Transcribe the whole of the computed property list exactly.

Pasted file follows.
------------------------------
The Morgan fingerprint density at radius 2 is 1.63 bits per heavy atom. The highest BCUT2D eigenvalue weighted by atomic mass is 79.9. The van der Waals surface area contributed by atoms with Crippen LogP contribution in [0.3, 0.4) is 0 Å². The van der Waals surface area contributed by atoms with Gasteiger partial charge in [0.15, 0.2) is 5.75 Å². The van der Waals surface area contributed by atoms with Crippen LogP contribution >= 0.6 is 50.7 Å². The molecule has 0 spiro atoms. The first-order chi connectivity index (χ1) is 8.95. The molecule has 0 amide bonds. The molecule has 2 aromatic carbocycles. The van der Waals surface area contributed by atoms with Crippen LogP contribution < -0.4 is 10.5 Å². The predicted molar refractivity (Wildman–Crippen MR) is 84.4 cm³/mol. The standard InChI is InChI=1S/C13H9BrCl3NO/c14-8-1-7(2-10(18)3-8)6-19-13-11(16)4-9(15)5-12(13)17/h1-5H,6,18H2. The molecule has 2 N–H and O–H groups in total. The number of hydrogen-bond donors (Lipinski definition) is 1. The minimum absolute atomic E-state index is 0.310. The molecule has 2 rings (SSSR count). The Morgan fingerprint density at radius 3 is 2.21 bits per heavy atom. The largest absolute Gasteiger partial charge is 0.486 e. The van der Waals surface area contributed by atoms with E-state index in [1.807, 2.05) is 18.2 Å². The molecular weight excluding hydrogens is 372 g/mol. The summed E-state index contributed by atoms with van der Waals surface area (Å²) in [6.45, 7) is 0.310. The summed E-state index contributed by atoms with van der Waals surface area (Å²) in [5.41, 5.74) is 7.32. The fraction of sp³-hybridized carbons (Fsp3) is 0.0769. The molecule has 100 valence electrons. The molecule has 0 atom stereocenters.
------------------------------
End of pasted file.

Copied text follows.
The Morgan fingerprint density at radius 2 is 1.63 bits per heavy atom. The highest BCUT2D eigenvalue weighted by atomic mass is 79.9. The van der Waals surface area contributed by atoms with Crippen LogP contribution in [0.3, 0.4) is 0 Å². The van der Waals surface area contributed by atoms with Gasteiger partial charge in [0.15, 0.2) is 5.75 Å². The van der Waals surface area contributed by atoms with Crippen LogP contribution >= 0.6 is 50.7 Å². The molecule has 0 spiro atoms. The first-order chi connectivity index (χ1) is 8.95. The molecule has 0 amide bonds. The molecule has 2 aromatic carbocycles. The van der Waals surface area contributed by atoms with Crippen LogP contribution < -0.4 is 10.5 Å². The predicted molar refractivity (Wildman–Crippen MR) is 84.4 cm³/mol. The standard InChI is InChI=1S/C13H9BrCl3NO/c14-8-1-7(2-10(18)3-8)6-19-13-11(16)4-9(15)5-12(13)17/h1-5H,6,18H2. The molecule has 2 N–H and O–H groups in total. The number of hydrogen-bond donors (Lipinski definition) is 1. The minimum absolute atomic E-state index is 0.310. The molecule has 2 rings (SSSR count). The Morgan fingerprint density at radius 3 is 2.21 bits per heavy atom. The largest absolute Gasteiger partial charge is 0.486 e. The van der Waals surface area contributed by atoms with E-state index in [1.807, 2.05) is 18.2 Å². The molecular weight excluding hydrogens is 372 g/mol. The summed E-state index contributed by atoms with van der Waals surface area (Å²) in [6.45, 7) is 0.310. The summed E-state index contributed by atoms with van der Waals surface area (Å²) in [5.41, 5.74) is 7.32. The fraction of sp³-hybridized carbons (Fsp3) is 0.0769. The molecule has 100 valence electrons. The molecule has 0 atom stereocenters.